Democratic Senator Kamala Harris keyed in on that last point during her pointed grilling of Zuckerberg. Facebook found out about the Cambridge Analytica trove of private data in 2015, and Zuckerberg has repeatedly said his company should have done more to ensure that the firm deleted the Facebook data it had acquired and was banned from the platform. But he’s said less about why Facebook didn’t inform users back then about the shady company that had violated their privacy. “This relates to the issue of transparency and the relationship of trust—informing the user about what you know in terms of how their personal information has been misused,” Harris said.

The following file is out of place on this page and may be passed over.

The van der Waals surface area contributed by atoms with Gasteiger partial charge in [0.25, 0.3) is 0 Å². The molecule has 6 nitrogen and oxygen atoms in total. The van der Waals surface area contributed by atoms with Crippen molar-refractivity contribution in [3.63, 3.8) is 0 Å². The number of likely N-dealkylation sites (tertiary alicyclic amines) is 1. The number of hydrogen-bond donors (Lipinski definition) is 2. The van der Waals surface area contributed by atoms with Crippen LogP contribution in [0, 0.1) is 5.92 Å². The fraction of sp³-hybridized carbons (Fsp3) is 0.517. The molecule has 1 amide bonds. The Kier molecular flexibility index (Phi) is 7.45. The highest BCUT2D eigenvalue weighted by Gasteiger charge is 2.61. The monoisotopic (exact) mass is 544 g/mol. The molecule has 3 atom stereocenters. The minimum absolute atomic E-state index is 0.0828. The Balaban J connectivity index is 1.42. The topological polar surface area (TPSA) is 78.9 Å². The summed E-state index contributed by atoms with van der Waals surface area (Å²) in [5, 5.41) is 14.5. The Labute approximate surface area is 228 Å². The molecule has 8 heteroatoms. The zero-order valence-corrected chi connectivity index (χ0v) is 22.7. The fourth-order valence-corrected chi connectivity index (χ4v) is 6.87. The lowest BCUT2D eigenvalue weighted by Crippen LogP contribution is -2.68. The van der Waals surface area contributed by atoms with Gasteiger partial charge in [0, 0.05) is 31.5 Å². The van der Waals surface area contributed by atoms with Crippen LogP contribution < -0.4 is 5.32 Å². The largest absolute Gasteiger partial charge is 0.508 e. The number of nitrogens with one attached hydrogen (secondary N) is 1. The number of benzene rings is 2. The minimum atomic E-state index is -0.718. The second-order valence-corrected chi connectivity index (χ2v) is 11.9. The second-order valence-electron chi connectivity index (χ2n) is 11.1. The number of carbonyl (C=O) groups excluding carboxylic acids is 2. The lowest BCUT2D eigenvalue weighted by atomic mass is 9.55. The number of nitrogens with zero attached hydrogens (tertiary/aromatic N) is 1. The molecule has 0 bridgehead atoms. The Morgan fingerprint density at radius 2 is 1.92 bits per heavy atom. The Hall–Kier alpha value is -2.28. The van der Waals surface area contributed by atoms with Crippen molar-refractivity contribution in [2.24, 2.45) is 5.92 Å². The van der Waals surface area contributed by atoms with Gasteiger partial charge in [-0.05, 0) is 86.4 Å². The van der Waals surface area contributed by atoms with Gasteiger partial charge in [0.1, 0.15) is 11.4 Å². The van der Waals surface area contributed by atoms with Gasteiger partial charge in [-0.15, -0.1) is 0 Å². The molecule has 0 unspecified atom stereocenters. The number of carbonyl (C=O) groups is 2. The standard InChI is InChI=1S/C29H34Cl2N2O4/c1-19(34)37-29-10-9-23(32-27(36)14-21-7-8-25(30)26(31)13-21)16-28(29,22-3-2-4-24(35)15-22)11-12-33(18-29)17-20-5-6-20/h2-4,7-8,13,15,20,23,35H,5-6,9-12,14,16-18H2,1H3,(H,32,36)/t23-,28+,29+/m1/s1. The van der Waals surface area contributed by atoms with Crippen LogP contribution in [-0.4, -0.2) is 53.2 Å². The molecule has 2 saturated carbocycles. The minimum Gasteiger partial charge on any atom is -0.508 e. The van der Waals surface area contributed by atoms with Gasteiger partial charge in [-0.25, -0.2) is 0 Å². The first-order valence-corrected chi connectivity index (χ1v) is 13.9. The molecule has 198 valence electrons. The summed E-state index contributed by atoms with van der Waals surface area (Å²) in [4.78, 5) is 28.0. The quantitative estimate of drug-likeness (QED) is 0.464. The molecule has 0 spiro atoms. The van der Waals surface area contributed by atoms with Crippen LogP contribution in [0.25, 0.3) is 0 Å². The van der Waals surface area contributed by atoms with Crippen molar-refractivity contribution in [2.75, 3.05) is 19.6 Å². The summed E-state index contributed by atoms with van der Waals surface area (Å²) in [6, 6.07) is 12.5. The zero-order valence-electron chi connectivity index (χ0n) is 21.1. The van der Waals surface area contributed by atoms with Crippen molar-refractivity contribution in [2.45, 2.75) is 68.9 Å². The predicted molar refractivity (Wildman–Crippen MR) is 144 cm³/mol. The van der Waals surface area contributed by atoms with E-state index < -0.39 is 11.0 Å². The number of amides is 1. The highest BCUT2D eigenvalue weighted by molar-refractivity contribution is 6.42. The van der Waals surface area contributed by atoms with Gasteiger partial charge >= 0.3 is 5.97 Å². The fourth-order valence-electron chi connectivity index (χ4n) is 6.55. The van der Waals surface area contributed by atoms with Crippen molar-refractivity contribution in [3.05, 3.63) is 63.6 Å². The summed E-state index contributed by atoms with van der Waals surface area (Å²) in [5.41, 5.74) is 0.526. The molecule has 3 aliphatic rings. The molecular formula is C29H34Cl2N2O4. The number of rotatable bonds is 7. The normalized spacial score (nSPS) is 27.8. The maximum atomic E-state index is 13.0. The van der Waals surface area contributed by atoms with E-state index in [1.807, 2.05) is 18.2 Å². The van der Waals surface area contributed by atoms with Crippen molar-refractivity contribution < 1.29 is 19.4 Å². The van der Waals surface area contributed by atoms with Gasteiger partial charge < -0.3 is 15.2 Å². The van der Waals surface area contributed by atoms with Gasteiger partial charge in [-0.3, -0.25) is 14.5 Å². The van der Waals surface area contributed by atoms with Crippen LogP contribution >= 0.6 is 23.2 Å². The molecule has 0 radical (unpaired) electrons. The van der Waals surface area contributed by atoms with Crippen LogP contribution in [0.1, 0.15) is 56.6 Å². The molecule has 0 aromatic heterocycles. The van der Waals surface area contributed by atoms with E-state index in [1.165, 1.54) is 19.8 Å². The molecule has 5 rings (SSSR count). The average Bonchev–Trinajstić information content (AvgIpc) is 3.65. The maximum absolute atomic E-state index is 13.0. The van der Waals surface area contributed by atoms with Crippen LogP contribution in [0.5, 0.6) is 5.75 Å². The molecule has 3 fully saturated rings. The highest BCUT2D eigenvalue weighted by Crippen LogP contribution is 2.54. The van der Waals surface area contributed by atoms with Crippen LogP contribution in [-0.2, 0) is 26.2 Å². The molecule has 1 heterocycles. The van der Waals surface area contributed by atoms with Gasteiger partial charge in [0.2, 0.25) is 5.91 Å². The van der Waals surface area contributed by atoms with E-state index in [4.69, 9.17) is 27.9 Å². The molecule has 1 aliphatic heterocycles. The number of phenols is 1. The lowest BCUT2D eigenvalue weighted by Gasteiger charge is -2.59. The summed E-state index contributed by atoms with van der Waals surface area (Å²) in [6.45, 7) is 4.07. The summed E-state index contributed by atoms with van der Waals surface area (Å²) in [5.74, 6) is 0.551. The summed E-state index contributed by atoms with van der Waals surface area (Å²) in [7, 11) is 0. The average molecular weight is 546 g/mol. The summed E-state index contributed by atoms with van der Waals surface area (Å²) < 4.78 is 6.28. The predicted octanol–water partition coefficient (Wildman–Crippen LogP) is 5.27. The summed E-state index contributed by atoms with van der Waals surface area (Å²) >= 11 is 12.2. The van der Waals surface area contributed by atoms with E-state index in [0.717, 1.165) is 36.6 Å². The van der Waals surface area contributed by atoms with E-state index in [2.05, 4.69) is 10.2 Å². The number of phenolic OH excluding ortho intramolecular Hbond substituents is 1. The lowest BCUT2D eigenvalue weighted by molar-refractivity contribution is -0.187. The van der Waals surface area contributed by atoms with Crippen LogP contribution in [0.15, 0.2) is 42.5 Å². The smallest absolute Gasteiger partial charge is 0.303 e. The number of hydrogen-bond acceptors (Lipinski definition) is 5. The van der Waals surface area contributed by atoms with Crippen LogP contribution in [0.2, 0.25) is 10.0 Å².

Zuckerberg apologized, again. “In retrospect, I think we clearly view it as a mistake that we didn’t inform people,” he said, and he acknowledged that Facebook had in fact made a strategic decision to not inform users of the breach. Under the threat of user revolt, government regulation, and perjury charges for lying under oath, citizens could be confident that Zuckerberg was telling the truth. For a few hours, the relationship between the lowly user and the vast, unknowable Facebook machine felt equitable. It’s a shame more legislators weren’t able to take advantage of the opportunity.